Usually when we think and talk about desires, we confine the topic to human desires. We fail to take into consideration God’s desires. This contributes to an impersonal view about God, but God is very personal. He wants our hearts to get in line with what he knows and loves as good, holy, merciful, and kind. God desires that sinners hear his message of reconciliation.

God makes known his desire through his holy word, the Bible. Two ways we see his desire in this passage:

  • The quotation from Isaiah 49:8 – God does minister help to those in need; God is committed to help those who declare the good news, whether Christ, or the apostle Paul, or the Corinthians, or you and me.
  • The testimony of the apostle – “Be reconciled to God” (5:20)

God makes his desire known through the ministry. He has given the ministry (5:18) and message (5:19) of reconciliation to us. Since God is still the sovereign Lord and humans still rebel against God, the great and necessary task in every generation is to serve God and people by proclaiming the good news of reconciliation. As has been said, there are two things you can do on earth that you can’t do in heaven: sin and tell others the good news of Jesus Christ. Can you guess which one God wants you to do?

We serve as ambassadors from the Great King to sinners. We have been commissioned to communicate God’s way of peace to other people and to appeal to them to be reconciled to God. When a pro basketball team is trying to sign a key free agent, it will enlist its already signed players to appeal to the free agent to sign with the team. We are on God’s team and we ought to urge others to join us. We have a high calling to declare God’s message precisely and clearly, and to do it in a way that makes known God’s desire for reconciliation. Are you doing your part on his team? Let’s not brush this question aside! Let’s face our responsibility and fulfill it.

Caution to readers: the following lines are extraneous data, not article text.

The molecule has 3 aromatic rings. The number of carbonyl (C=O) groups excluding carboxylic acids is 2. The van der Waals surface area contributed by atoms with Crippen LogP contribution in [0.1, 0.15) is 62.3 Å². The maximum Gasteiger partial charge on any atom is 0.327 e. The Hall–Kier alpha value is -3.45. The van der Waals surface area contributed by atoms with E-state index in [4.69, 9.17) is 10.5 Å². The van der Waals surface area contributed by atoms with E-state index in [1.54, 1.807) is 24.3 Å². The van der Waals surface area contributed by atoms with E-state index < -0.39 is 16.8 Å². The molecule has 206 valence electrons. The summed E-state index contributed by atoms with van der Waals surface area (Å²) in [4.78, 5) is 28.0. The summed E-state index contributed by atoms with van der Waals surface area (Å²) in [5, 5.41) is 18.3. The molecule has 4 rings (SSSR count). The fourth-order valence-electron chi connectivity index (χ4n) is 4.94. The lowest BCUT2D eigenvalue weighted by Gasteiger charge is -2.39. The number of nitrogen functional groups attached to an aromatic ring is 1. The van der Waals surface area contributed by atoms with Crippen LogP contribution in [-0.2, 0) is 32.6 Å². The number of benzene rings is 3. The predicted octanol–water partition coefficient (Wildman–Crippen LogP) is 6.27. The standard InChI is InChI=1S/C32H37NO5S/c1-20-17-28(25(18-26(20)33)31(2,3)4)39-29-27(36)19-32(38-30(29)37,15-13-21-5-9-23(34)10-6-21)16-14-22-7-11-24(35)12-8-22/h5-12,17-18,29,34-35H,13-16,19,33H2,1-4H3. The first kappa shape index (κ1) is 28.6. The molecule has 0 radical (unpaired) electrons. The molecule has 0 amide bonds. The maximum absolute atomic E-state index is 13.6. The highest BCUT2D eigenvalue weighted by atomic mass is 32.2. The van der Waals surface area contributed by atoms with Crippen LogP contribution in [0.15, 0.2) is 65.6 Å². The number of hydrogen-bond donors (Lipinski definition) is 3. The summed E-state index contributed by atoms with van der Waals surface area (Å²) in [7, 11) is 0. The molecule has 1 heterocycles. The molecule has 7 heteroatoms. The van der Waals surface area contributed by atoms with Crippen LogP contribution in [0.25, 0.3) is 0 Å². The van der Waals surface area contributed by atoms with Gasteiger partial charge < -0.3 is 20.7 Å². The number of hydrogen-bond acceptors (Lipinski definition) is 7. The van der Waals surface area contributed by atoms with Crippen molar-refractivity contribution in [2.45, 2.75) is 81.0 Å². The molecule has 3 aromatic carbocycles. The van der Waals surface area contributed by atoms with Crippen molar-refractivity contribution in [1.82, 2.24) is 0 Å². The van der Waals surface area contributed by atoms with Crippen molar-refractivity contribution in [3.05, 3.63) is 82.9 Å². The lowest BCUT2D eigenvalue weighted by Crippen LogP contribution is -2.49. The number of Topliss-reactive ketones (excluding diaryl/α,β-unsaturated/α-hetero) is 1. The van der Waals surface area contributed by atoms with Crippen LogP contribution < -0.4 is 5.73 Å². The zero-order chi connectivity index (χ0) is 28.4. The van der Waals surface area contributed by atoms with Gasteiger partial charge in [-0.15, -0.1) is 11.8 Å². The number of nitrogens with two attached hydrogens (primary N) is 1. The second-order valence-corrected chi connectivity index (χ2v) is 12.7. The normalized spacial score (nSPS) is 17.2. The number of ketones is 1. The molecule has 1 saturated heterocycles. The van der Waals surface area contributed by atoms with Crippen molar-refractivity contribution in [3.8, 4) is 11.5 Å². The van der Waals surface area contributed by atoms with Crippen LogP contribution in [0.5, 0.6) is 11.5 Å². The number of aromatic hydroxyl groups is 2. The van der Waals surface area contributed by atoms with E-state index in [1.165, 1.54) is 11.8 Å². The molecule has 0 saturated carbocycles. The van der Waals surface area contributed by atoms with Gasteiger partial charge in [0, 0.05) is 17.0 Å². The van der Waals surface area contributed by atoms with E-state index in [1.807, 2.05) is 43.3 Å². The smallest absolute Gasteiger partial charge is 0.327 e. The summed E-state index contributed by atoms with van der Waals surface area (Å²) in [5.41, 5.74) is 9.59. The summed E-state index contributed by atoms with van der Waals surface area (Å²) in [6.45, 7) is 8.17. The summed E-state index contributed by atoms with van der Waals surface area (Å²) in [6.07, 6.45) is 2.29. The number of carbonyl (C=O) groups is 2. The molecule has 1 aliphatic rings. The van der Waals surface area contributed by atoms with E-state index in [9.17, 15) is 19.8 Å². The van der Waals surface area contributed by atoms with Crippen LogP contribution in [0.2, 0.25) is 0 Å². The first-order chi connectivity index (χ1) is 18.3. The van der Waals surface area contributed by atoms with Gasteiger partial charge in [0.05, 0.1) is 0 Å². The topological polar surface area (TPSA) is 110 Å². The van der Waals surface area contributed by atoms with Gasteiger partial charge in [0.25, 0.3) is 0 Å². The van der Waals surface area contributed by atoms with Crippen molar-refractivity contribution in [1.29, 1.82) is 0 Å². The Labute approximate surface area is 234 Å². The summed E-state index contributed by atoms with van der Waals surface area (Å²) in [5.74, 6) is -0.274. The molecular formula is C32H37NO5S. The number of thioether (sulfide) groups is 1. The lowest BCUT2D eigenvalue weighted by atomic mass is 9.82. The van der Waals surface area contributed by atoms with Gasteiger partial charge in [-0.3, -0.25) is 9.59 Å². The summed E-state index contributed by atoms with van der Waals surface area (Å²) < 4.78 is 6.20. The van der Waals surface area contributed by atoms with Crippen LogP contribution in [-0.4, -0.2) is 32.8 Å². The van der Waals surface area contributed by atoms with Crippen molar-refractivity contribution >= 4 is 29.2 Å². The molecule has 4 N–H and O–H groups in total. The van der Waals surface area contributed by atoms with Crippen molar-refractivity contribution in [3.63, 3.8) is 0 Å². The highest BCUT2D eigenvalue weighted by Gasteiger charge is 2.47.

God desires that we share his desire. We are to communicate his encouragements to people to be reconciled to God. We beg you (5:20). “We cannot fail to detect the strong note of urgency and compassion in the Apostle’s language” (Hughes). When you beg someone to do something, you really want him or her to do it, don’t you? Today is the pleasant or welcome time (6:2) for anyone to return to God in repentance and faith.

We are to communicate the Lord’s urge for people to be reconciled to God. We appeal or urge people (5:20; 6:1). God’s message is to become our message. We must look at people and opportunities to talk with people with God’s eyes.

Now… now…. We live during the time when people may be saved. At the second coming of Christ, the year of God’s favor toward sinners ends and judgment comes. Seize the opportunity that God has given to you to tell others the good news.

Grace and peace, David

Holy Desires (Part Eight)

2 Corinthians 5:18-19

Everything is from God, who has reconciled us to himself through Christ and has given us the ministry of reconciliation. That is, in Christ, God was reconciling the world to himself, not counting their trespasses against them, and he has committed the message of reconciliation to us (CSB).

Every day our hearts are drawn between many competing desires. Some of these are easy, totally up to our preference, and it really doesn’t matter what choice we make. But others concern the eternal destiny of other people, and God wants us to have a holy desire when we are faced with matters of this magnitude. The question before us is: “Do I share God’s holy desire about other people?” Let’s focus our attention on his desire and then evaluate ourselves about whether or not we share God’s holy desire. God desires that sinful people be reconciled to him. By nature, we are separated from God because of sin. Our first parents rebelled against God and we persist in rebelling against the Lord. But your iniquities have made a separation between you and your God, and your sins have hidden his face from you so that he does not hear (Isaiah 59:2 ESV).